Convergent Series

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Archive for the ‘Hadar’s Teachers’ Category

I Made It Onto “Hadar’s List”!!!

Posted by C Scheftic on 2014/02/14

It has been one long, fun, hard, exciting, challenging year, with lots I’ve learned and still more I’ve been inspired to explore further, but I’m now a “graduate” of the Hadar’s Clay™ Teachers’ Accreditation Program.

As I write this, there are about two dozen of us around the world. Maybe a dozen or so more should be added in the next month. There’s a second group that should finish before the end of the year. I feel truly honored to have had the opportunity to spend the past year working with such an amazing and wonderful group of artists and explorers.

I look forward to the adventures we’ll continue to have together, and to continuing to share them with my students and with all my other readers here. Check for links to my workshops down the right side of this blog. My first four-part series based on this program will run in my studio during April and May of this year. (I’m still teaching silver too, and have four individual classes set up for that in March.) Do let me know if you’re interested in either the silver classes or the base metals series … or both!

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Posted in Hadar's Teachers, Learning Metal Clay, Teaching Metal Clay | Tagged: , , , , , , , | 2 Comments »

A Tale of Two Lentils

Posted by C Scheftic on 2013/03/23

One of the early assignments in the accreditation program for Hadar’s Clay teachers involved having to make a sealed, hollow bead, and to fire it. (There’s more than that, but this post is only about that part.)

Of course, who can make just one? I did restrain myself: I made only two. Both are “lentil” beads. One was made from Quick Fire Bronze (which I’ve happily used for ages now), and one using Brilliant Bronze (which is newer to me, and not always successful but one I’ve been determined to master). I made all four “pieces” (both sides, both beads) the same size (diameter and thickness). I did drape the Quick-Fire one over a “steeper” curve than I used for the Brilliant Bronze. After completing the rest of the construction process, I fired them (along with several other pieces I was making for the Western PA Garden Marketplace on April 20). Shown, above, are the results.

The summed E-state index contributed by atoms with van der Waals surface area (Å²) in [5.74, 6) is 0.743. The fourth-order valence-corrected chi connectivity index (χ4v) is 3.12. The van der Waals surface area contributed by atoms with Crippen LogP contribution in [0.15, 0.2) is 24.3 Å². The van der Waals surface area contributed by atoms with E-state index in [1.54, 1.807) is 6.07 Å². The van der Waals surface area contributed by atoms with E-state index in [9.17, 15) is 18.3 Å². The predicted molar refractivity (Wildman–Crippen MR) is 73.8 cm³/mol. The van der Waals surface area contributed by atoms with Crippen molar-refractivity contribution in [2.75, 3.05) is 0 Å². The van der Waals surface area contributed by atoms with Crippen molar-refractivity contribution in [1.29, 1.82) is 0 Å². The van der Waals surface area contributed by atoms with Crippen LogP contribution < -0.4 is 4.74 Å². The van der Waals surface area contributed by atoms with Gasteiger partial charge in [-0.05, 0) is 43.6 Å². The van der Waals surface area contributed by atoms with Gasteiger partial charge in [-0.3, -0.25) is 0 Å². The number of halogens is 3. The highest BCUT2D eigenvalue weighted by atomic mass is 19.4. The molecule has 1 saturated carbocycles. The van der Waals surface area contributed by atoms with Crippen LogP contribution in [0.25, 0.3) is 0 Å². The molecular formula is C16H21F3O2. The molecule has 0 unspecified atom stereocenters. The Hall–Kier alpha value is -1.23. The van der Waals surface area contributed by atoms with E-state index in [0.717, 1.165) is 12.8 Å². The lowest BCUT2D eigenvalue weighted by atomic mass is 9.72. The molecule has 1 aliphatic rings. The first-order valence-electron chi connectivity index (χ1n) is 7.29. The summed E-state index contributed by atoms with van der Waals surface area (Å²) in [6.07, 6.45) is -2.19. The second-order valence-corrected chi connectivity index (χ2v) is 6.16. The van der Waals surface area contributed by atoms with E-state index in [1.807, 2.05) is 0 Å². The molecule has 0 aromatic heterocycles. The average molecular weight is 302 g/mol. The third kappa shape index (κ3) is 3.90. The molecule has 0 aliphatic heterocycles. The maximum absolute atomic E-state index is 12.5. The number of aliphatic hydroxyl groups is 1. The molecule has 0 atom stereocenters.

The Quick Fire one is shown to the left. It sintered and looks great. It held its curvier-shape well, the seams held, and the kiln gave lovely colors (that, for this exercise, will eventually disappear…).

The Brilliant Bronze one is shown to the right. All the seams held together, no cracks appeared, and it appears to have sintered. Well, to be honest, it appears to be over-fired! It has a rough, sort of pitted, almost bubbled surface. Its edges shrank an extra amount, resulting in a sort of “rim” the whole way around it. Worst of all, perhaps, it slumped a bit: its shape no longer has a nice, even, slight curve to it. Instead, it sort of bulges off to one side (which is hard to see in the photo here).

How did this happen? Well, I knew that Brilliant Bronze should be fired about ten degrees lower than the “other” bronze. But there are several “other” bronzes! And I had a copy of Hadar’s shrinkage-rate chart that led me to believe that it could be fired at either the mid- or high-fire range — and there is a “bronze” that fits the bill for “other” at each of those!

So, here’s the secret: If you EVER have ANY sort of problem using one of Hadar’s clays, first be sure you have the latest information! Always go and check her blog (look at the list on the right side of the screen there). Apparently I had missed that there’d been a typo in an early version of the shrinkage chart, so I had not gone to grab the update. The chart that’s out there now makes it clear that Brilliant Bronze is a mid-fire formula only. Meaning I have to fire it a bit lower than the Quick Fire Bronze.

So the next time I fire Brilliant Bronze, I’ll just lower the firing temperature a few degrees more, and look forward to an even more successful outcome.

In the meantime, though, I have a collection of pieces with butterflies, with roses, and with hibiscus flowers that I made out of Quick-Fire Bronze XT (the high-fire bronze formula) that are calling out to be fired next. Here’s hoping!

Posted in Hadar's Teachers | Tagged: , , | 2 Comments »

 
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